ESTATE & TAX PLANNING
The federal tax filing deadline of April 15 may seem far away, but the date can sneak up on you before you realize it. The following simple tips may not offer advanced tax planning help, but sometimes it’s the little things that make preparing your tax return less painful.
- Get organized now. Put all your deductions in one file, credits in another file, work earnings in a third folder and investment earnings in a fourth. If you need to file any of these papers with your tax return, make copies to keep for your files.
- Double-check to ensure that your personal information, especially your Social Security number, is correct, and check your math on the return.
- Don’t guess. If you prepare your own tax return, the IRS can answer questions via local telephone numbers or its website, www.irs.gov.
- Make sure you have the right forms. Investment income, for example, needs its own tax form, while the self employed have additional forms to fill out.
- Don’t procrastinate. If you are owed a refund, why wait until April 15 to file? The earlier you file your return, the faster you’ll get your refund.
- Also, if you needa referral for a professional CPA to prepare your return, please contact me.
Estate Planning: From Soup To Nuts
Estate planning is one of the most important steps you can take to ensure a healthy financial future for you and your family. The steps you take today can help make transferring your assets to loved ones less painful in the future.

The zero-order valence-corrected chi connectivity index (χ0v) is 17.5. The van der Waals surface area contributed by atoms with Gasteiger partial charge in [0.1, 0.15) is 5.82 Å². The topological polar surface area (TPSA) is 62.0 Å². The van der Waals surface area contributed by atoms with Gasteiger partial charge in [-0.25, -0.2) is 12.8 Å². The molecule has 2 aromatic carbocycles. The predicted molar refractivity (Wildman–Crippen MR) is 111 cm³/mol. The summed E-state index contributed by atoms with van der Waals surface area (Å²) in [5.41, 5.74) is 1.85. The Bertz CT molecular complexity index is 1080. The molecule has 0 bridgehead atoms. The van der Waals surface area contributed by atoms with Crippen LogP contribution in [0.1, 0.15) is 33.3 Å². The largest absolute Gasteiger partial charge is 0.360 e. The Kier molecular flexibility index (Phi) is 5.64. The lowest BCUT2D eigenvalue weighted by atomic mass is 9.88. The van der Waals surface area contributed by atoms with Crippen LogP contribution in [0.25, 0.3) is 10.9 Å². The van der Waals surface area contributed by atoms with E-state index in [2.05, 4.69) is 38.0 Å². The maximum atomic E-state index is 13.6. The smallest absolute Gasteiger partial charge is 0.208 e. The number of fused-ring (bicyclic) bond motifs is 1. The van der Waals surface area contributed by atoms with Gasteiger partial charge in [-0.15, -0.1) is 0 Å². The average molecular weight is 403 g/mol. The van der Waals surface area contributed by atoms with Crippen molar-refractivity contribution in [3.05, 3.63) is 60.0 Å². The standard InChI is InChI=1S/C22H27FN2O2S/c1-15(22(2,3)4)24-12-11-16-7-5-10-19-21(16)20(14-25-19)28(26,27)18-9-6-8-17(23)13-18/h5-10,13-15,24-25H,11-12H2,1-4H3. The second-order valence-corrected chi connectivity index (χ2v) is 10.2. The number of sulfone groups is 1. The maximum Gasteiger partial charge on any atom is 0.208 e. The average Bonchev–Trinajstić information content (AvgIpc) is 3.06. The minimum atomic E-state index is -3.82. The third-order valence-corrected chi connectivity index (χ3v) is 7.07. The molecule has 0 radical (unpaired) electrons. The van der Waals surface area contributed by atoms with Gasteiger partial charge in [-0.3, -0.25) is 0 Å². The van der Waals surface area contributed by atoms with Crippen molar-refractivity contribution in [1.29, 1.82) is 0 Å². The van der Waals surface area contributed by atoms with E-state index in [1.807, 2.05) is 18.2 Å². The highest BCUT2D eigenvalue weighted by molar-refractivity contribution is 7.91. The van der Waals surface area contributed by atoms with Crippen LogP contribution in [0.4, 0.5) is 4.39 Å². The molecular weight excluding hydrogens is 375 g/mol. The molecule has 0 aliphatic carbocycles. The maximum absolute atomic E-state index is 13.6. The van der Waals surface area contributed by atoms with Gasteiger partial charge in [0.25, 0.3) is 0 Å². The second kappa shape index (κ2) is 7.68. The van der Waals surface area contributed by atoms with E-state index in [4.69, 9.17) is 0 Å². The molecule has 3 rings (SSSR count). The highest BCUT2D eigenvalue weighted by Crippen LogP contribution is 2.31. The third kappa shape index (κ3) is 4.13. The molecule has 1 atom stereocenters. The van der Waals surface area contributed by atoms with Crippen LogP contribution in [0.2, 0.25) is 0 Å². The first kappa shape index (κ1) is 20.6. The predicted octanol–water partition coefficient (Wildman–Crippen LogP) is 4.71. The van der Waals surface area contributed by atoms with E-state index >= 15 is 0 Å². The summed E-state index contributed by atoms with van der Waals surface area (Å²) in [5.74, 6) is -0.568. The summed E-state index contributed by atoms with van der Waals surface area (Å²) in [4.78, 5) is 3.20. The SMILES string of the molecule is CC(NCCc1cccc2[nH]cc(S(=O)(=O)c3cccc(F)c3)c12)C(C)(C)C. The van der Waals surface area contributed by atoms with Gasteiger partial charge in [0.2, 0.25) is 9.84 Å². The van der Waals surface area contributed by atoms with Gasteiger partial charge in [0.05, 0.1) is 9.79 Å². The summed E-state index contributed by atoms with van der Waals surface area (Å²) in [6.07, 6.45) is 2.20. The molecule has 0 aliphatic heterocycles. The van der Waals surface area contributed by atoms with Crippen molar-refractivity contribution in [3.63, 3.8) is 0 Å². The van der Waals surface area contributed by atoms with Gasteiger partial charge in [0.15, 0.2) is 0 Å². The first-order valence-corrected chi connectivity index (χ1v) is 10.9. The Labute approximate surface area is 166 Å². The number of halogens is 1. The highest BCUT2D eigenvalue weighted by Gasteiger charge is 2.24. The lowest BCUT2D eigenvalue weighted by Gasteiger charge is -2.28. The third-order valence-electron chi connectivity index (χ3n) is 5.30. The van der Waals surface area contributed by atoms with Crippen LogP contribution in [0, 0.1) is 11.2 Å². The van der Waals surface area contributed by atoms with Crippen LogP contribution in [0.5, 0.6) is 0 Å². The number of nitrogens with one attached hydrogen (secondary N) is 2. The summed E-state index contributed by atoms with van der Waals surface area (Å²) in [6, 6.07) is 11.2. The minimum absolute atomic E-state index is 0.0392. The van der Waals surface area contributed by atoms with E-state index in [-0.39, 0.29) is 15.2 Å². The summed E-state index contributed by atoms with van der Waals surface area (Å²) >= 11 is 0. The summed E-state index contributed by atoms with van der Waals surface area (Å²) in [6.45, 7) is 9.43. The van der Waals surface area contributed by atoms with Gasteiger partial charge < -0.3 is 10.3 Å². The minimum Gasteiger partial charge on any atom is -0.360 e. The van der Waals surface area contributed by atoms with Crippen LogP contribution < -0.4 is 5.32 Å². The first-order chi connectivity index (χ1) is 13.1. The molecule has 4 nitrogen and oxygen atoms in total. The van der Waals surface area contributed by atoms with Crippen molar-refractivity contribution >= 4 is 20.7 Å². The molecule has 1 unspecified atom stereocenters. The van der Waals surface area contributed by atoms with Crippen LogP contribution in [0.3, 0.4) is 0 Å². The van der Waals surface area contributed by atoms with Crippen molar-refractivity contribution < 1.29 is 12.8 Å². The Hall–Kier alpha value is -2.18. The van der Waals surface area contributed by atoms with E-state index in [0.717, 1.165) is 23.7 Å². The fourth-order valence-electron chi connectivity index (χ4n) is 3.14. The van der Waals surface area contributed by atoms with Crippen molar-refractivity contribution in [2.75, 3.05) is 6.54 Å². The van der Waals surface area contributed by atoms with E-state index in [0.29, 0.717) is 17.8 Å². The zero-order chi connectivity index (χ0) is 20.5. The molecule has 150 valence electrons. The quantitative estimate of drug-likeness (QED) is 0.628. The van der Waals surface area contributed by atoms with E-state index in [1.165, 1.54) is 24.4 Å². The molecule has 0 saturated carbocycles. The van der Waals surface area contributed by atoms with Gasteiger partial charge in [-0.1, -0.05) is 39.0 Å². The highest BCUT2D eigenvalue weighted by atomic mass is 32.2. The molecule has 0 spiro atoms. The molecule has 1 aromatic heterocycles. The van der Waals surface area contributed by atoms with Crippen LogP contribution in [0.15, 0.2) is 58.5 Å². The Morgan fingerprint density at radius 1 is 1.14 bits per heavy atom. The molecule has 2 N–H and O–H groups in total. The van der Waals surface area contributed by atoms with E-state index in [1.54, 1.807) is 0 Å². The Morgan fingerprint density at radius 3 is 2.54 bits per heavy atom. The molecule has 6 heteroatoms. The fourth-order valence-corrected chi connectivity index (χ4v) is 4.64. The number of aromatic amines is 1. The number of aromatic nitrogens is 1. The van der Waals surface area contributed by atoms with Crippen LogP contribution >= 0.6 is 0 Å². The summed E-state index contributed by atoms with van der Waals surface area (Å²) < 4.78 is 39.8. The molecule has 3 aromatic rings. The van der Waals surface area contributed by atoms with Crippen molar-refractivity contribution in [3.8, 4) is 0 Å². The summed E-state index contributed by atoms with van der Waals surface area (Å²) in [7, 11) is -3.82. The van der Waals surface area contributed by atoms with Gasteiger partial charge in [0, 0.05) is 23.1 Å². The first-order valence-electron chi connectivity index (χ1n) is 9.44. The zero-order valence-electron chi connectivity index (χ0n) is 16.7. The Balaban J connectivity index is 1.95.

Start With A Will
A will is a legal documenta that stipulates to whom your assets will pass upon your death. With the help of an estate planning attorney, you can ensure that your assets pass to whom you name in the will, a particularly important aspect of planning for single people. That’s because if you don’t have a will, state intestacy laws will direct to whom your assets will pass after your death – typically to legally recognized family members.
Other important basic legal documents include a durable power of attorney and a healthcare power of attorney. If you become incapacitated without these documents, your state of residence will decide who will make your financial and healthcare decisions if you cannot make them on your own. Putting your wishes into these legal documents is the best way to ensure that your wishes are followed.
Another major component of a thorough estate plan is the naming of beneficiaries and secondary beneficiaries for life insurance, retirement plans and annuity benefits. These assets will pass to the named beneficiary regardless of whether you have a will. However, without a will, your other assets could pass to a person other than the one you want. Also coordinate your beneficiary designations with your estate plan. FOr example, you might will assets to a minor child from a first marriage. Make sure you detail how this money is to be spent – for example, education expenses – rather than leaving the choice to chance.
Privacy And Taxes
If you are concerned about your privacy, you may not want your estate to pass through your state’s probate courts, which creates a public record. A revocable living trust can help accomplish this, while also reducing probate costs. Discuss this with your estate planning attorney.
If estate taxes are a concern, there are steps you can take to address this issue. First, you can simply buy a life insurance policy, naming a loved one as the beneficiary. The life insurance benefit could be used to help offset estate taxes after you’re gone.
Gifting is another estate planning technique that can help you lower the amount of assets that might be subject to estate tax. Gifts made by you to as many individuals as you like of up to $11,000 (2005, indexed for inflation) each annually are free of federal gift taxes.
Whether married or single, divorced or in a non-traditional family, now is the time to ensure that important people in your life are provided for after you’re gone. Talk to an estate planning attorney and your licensed financial professional for more information.